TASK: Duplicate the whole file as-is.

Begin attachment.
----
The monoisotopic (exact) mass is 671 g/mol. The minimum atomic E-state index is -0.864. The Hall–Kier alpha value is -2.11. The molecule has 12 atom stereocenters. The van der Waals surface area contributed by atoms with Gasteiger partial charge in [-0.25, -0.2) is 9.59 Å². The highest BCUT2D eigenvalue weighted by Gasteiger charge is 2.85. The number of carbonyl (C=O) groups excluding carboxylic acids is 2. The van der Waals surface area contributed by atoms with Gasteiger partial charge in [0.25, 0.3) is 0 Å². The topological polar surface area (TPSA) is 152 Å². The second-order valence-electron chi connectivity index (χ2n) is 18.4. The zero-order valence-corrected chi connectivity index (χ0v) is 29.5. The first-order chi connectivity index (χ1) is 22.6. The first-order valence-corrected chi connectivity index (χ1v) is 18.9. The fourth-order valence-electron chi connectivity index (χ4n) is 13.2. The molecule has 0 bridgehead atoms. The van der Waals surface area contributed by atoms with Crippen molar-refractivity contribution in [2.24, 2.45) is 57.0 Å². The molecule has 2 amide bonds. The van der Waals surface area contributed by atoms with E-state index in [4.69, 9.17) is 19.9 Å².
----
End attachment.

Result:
The monoisotopic (exact) mass is 671 g/mol. The minimum atomic E-state index is -0.864. The Hall–Kier alpha value is -2.11. The molecule has 12 atom stereocenters. The van der Waals surface area contributed by atoms with Gasteiger partial charge in [-0.25, -0.2) is 9.59 Å². The highest BCUT2D eigenvalue weighted by Gasteiger charge is 2.85. The number of carbonyl (C=O) groups excluding carboxylic acids is 2. The van der Waals surface area contributed by atoms with Gasteiger partial charge in [0.25, 0.3) is 0 Å². The topological polar surface area (TPSA) is 152 Å². The second-order valence-electron chi connectivity index (χ2n) is 18.4. The zero-order valence-corrected chi connectivity index (χ0v) is 29.5. The first-order chi connectivity index (χ1) is 22.6. The first-order valence-corrected chi connectivity index (χ1v) is 18.9. The fourth-order valence-electron chi connectivity index (χ4n) is 13.2. The molecule has 0 bridgehead atoms. The van der Waals surface area contributed by atoms with Crippen molar-refractivity contribution in [2.24, 2.45) is 57.0 Å². The molecule has 2 amide bonds. The van der Waals surface area contributed by atoms with E-state index in [4.69, 9.17) is 19.9 Å².